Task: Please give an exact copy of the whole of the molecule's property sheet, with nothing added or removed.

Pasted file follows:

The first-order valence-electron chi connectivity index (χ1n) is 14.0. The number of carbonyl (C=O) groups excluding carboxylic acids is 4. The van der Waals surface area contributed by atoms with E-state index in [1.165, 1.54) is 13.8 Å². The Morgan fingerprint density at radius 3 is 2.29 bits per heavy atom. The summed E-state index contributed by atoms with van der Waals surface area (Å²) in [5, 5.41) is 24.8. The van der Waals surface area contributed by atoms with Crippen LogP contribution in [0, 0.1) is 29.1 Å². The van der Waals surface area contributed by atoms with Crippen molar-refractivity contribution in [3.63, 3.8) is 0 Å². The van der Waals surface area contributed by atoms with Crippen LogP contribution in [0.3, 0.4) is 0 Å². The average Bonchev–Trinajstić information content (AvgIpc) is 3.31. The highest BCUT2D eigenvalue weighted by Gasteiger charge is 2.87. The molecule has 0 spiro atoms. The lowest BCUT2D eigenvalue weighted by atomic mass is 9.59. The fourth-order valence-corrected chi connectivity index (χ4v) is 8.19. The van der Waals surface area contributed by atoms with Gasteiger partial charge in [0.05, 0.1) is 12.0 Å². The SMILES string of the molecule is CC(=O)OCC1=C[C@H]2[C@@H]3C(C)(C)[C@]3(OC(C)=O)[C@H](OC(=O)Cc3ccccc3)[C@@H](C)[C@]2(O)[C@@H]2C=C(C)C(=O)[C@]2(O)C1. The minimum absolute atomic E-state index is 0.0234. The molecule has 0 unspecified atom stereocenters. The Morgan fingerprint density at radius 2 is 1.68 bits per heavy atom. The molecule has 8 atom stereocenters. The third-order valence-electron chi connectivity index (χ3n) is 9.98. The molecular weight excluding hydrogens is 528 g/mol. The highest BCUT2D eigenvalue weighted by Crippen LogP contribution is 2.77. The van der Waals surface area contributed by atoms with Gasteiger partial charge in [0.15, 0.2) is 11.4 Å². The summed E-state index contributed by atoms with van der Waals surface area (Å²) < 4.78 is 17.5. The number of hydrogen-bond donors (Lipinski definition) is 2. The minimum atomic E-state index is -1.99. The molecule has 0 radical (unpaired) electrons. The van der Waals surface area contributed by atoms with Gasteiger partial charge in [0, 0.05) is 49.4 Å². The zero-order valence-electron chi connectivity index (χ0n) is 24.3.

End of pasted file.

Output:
The first-order valence-electron chi connectivity index (χ1n) is 14.0. The number of carbonyl (C=O) groups excluding carboxylic acids is 4. The van der Waals surface area contributed by atoms with E-state index in [1.165, 1.54) is 13.8 Å². The Morgan fingerprint density at radius 3 is 2.29 bits per heavy atom. The summed E-state index contributed by atoms with van der Waals surface area (Å²) in [5, 5.41) is 24.8. The van der Waals surface area contributed by atoms with Crippen LogP contribution in [0, 0.1) is 29.1 Å². The van der Waals surface area contributed by atoms with Crippen molar-refractivity contribution in [3.63, 3.8) is 0 Å². The van der Waals surface area contributed by atoms with Crippen LogP contribution in [0.3, 0.4) is 0 Å². The average Bonchev–Trinajstić information content (AvgIpc) is 3.31. The highest BCUT2D eigenvalue weighted by Gasteiger charge is 2.87. The molecule has 0 spiro atoms. The lowest BCUT2D eigenvalue weighted by atomic mass is 9.59. The fourth-order valence-corrected chi connectivity index (χ4v) is 8.19. The van der Waals surface area contributed by atoms with Gasteiger partial charge in [0.05, 0.1) is 12.0 Å². The SMILES string of the molecule is CC(=O)OCC1=C[C@H]2[C@@H]3C(C)(C)[C@]3(OC(C)=O)[C@H](OC(=O)Cc3ccccc3)[C@@H](C)[C@]2(O)[C@@H]2C=C(C)C(=O)[C@]2(O)C1. The minimum absolute atomic E-state index is 0.0234. The molecule has 0 unspecified atom stereocenters. The Morgan fingerprint density at radius 2 is 1.68 bits per heavy atom. The molecule has 8 atom stereocenters. The third-order valence-electron chi connectivity index (χ3n) is 9.98. The molecular weight excluding hydrogens is 528 g/mol. The highest BCUT2D eigenvalue weighted by Crippen LogP contribution is 2.77. The van der Waals surface area contributed by atoms with Gasteiger partial charge in [0.15, 0.2) is 11.4 Å². The summed E-state index contributed by atoms with van der Waals surface area (Å²) < 4.78 is 17.5. The number of hydrogen-bond donors (Lipinski definition) is 2. The minimum atomic E-state index is -1.99. The molecule has 0 radical (unpaired) electrons. The van der Waals surface area contributed by atoms with Gasteiger partial charge in [0, 0.05) is 49.4 Å². The zero-order valence-electron chi connectivity index (χ0n) is 24.3.